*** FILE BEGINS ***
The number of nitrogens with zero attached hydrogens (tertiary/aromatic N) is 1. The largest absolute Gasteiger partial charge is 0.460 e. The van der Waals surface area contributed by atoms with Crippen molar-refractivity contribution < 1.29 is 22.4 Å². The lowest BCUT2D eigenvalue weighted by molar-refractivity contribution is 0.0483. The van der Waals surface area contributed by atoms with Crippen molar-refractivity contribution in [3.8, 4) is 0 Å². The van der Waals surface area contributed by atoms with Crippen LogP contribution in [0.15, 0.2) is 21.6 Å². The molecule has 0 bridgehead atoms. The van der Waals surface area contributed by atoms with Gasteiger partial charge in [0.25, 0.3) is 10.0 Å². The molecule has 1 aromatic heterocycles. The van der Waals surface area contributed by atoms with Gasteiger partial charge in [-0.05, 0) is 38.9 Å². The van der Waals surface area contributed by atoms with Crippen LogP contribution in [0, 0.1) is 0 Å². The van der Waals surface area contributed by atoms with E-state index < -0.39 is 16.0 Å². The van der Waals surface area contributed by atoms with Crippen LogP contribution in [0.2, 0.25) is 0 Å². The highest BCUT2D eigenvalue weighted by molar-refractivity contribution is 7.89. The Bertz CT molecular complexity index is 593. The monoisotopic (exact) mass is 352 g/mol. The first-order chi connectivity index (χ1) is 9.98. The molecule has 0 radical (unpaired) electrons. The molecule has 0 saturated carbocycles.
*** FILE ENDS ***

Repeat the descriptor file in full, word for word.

The number of nitrogens with zero attached hydrogens (tertiary/aromatic N) is 1. The largest absolute Gasteiger partial charge is 0.460 e. The van der Waals surface area contributed by atoms with Crippen molar-refractivity contribution < 1.29 is 22.4 Å². The lowest BCUT2D eigenvalue weighted by molar-refractivity contribution is 0.0483. The van der Waals surface area contributed by atoms with Crippen molar-refractivity contribution in [3.8, 4) is 0 Å². The van der Waals surface area contributed by atoms with Crippen LogP contribution in [0.15, 0.2) is 21.6 Å². The molecule has 0 bridgehead atoms. The van der Waals surface area contributed by atoms with Gasteiger partial charge in [0.25, 0.3) is 10.0 Å². The molecule has 1 aromatic heterocycles. The van der Waals surface area contributed by atoms with Gasteiger partial charge in [-0.05, 0) is 38.9 Å². The van der Waals surface area contributed by atoms with Crippen LogP contribution in [0, 0.1) is 0 Å². The van der Waals surface area contributed by atoms with E-state index < -0.39 is 16.0 Å². The van der Waals surface area contributed by atoms with Crippen LogP contribution in [0.2, 0.25) is 0 Å². The highest BCUT2D eigenvalue weighted by molar-refractivity contribution is 7.89. The Bertz CT molecular complexity index is 593. The monoisotopic (exact) mass is 352 g/mol. The first-order chi connectivity index (χ1) is 9.98. The molecule has 0 radical (unpaired) electrons. The molecule has 0 saturated carbocycles.